That is definitely a DYI job.

Cut both copper pipes, and see if you then turn the rotted galvanized elbow off the galvanized straight. Use a little heat on the elbow if you need it. If it breaks off the galvanized straight, or once off the threads on the straight are really bad you have two choices.

The hard, cut back about 5 inches on the straight galvanized line and re thread....or the "easy" find where that straight ends and go ahead and take it off and that junction if you can. A couple of good pipe wrenches, some WD40 and some heat will do the trick if it's tough.

Then, wrench on a pex transition fitting to the galvanize pipe and solder two pex transition fittings on the copper pipes.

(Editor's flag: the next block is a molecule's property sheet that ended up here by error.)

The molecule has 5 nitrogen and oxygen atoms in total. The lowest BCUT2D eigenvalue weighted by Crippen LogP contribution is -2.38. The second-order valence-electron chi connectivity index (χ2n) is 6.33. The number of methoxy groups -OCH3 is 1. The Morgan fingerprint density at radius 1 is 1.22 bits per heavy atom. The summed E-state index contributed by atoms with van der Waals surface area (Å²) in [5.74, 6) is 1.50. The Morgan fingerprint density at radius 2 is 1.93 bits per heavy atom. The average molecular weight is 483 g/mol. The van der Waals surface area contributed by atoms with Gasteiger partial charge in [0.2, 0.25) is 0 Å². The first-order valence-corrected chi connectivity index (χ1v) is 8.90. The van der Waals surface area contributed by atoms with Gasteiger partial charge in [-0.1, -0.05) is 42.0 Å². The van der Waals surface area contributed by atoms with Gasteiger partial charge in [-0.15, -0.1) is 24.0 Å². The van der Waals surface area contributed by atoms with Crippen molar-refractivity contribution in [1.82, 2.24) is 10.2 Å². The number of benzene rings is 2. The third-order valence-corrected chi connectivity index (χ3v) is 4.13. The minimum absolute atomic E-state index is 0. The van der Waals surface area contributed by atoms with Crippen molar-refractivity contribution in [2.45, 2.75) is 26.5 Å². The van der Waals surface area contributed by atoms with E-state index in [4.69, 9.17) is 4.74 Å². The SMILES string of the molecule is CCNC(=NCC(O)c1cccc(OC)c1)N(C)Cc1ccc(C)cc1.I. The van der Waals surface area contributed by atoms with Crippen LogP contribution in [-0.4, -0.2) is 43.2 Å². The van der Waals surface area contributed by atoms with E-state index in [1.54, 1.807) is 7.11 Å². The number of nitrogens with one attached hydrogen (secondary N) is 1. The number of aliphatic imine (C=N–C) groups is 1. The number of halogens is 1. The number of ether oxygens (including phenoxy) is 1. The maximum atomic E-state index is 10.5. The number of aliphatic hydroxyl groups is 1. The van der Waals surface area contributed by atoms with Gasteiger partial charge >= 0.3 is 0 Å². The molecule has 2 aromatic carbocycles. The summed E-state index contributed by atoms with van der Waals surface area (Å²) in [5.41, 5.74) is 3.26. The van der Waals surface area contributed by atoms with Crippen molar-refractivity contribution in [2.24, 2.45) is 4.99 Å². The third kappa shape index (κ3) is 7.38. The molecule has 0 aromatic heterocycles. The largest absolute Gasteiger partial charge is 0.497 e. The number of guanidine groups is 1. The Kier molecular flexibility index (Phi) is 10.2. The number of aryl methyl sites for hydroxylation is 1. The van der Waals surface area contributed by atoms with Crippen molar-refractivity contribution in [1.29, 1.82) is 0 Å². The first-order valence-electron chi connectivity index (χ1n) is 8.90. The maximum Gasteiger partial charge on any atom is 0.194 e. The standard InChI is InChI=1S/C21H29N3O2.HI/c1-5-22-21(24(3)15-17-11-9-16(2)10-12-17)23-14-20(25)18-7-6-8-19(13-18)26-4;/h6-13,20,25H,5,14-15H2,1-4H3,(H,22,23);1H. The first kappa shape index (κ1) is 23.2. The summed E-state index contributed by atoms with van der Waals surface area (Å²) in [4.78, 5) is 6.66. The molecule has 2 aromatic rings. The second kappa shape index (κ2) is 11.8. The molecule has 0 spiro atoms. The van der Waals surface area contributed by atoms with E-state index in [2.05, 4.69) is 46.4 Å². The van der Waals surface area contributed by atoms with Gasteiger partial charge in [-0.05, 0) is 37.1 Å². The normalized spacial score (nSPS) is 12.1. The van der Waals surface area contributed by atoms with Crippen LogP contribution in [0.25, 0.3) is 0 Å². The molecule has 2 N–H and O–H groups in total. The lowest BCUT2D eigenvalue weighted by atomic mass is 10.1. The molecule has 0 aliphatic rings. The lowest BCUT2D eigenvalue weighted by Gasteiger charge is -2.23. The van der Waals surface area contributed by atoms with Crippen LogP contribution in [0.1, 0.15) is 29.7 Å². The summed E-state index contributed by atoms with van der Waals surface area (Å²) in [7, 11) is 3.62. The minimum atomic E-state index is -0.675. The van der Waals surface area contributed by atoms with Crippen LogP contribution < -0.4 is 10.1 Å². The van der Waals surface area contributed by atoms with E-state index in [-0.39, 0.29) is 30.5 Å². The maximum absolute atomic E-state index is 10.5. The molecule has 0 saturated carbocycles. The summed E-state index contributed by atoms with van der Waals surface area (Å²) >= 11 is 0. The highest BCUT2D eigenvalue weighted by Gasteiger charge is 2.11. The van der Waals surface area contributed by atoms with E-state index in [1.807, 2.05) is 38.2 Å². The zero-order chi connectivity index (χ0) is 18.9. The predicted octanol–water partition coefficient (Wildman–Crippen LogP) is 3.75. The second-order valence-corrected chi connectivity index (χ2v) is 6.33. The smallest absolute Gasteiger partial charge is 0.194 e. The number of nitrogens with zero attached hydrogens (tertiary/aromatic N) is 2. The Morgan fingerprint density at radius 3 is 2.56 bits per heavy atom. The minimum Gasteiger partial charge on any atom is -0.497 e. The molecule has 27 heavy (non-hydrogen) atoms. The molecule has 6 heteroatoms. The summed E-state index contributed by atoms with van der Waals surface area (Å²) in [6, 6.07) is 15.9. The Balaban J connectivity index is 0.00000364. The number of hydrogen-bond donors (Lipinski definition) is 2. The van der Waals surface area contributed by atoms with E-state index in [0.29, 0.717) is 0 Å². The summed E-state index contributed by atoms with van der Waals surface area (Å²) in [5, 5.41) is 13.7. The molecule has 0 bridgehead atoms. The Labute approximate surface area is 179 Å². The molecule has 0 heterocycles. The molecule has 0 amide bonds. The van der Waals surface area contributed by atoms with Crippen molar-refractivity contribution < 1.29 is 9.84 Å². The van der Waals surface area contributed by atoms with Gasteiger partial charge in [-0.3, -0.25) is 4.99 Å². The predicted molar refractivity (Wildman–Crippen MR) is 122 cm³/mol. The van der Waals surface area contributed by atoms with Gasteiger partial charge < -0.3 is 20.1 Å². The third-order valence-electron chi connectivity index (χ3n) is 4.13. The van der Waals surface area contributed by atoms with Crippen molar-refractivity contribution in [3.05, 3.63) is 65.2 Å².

Then it looks like about 10 feet of pex, one pex "T" and about six crimp rings and you are ready to go. Hopefully that was the problem. If not.....would hate to see what is. Good luck.
Wow man! Thank you so much for your help!
I should also tell you that both those lines that you see in the second attachment and fed into the top of the water heater. I figured the one of the valve was the outlet, but I could be wrong?
 

CYEATHAWK

Well-Known Member
Aug 26, 2007
6,005
4,179
113
Wow man! Thank you so much for your help!
I should also tell you that both those lines that you see in the second attachment and fed into the top of the water heater. I figured the one of the valve was the outlet, but I could be wrong?


Usually the line with the shut off valve is the inlet(cold)...........usually. You can tell after someone runs the hot water to just touch which line is hot and which is cold.
 

CyclonesRock

Well-Known Member
Jan 1, 2018
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Iowa